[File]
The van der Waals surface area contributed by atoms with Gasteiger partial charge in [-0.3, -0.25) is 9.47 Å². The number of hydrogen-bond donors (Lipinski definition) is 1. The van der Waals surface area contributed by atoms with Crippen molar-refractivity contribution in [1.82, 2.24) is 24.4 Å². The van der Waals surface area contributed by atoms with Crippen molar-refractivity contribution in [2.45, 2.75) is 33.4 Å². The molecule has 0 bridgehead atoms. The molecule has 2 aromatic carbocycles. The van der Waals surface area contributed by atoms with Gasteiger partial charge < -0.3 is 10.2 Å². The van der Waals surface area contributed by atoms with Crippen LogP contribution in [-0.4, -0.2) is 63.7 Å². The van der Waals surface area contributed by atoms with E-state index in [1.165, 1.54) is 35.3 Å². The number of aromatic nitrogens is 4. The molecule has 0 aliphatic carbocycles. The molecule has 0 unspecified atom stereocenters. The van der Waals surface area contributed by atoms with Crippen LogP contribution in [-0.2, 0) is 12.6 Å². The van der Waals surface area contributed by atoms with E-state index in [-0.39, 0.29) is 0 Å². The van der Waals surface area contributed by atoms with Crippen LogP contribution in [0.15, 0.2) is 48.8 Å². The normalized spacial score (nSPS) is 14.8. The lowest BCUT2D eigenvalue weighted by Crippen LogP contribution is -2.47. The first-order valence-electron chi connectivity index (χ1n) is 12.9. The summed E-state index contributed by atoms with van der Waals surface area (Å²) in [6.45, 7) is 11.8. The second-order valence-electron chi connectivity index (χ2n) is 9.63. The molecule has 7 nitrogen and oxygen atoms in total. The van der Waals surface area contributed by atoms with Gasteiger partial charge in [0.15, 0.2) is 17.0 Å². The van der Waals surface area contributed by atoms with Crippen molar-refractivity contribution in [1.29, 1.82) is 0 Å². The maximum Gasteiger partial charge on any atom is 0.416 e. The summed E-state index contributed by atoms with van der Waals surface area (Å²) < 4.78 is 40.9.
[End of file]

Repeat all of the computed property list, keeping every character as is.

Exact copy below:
The van der Waals surface area contributed by atoms with Gasteiger partial charge in [-0.3, -0.25) is 9.47 Å². The number of hydrogen-bond donors (Lipinski definition) is 1. The van der Waals surface area contributed by atoms with Crippen molar-refractivity contribution in [1.82, 2.24) is 24.4 Å². The van der Waals surface area contributed by atoms with Crippen molar-refractivity contribution in [2.45, 2.75) is 33.4 Å². The molecule has 0 bridgehead atoms. The molecule has 2 aromatic carbocycles. The van der Waals surface area contributed by atoms with Gasteiger partial charge < -0.3 is 10.2 Å². The van der Waals surface area contributed by atoms with Crippen LogP contribution in [-0.4, -0.2) is 63.7 Å². The van der Waals surface area contributed by atoms with E-state index in [1.165, 1.54) is 35.3 Å². The number of aromatic nitrogens is 4. The molecule has 0 aliphatic carbocycles. The molecule has 0 unspecified atom stereocenters. The van der Waals surface area contributed by atoms with Crippen LogP contribution in [-0.2, 0) is 12.6 Å². The van der Waals surface area contributed by atoms with E-state index in [-0.39, 0.29) is 0 Å². The van der Waals surface area contributed by atoms with Crippen LogP contribution in [0.15, 0.2) is 48.8 Å². The normalized spacial score (nSPS) is 14.8. The lowest BCUT2D eigenvalue weighted by Crippen LogP contribution is -2.47. The first-order valence-electron chi connectivity index (χ1n) is 12.9. The summed E-state index contributed by atoms with van der Waals surface area (Å²) in [6.45, 7) is 11.8. The second-order valence-electron chi connectivity index (χ2n) is 9.63. The molecule has 7 nitrogen and oxygen atoms in total. The van der Waals surface area contributed by atoms with Gasteiger partial charge in [0.15, 0.2) is 17.0 Å². The van der Waals surface area contributed by atoms with Crippen molar-refractivity contribution in [1.29, 1.82) is 0 Å². The maximum Gasteiger partial charge on any atom is 0.416 e. The summed E-state index contributed by atoms with van der Waals surface area (Å²) < 4.78 is 40.9.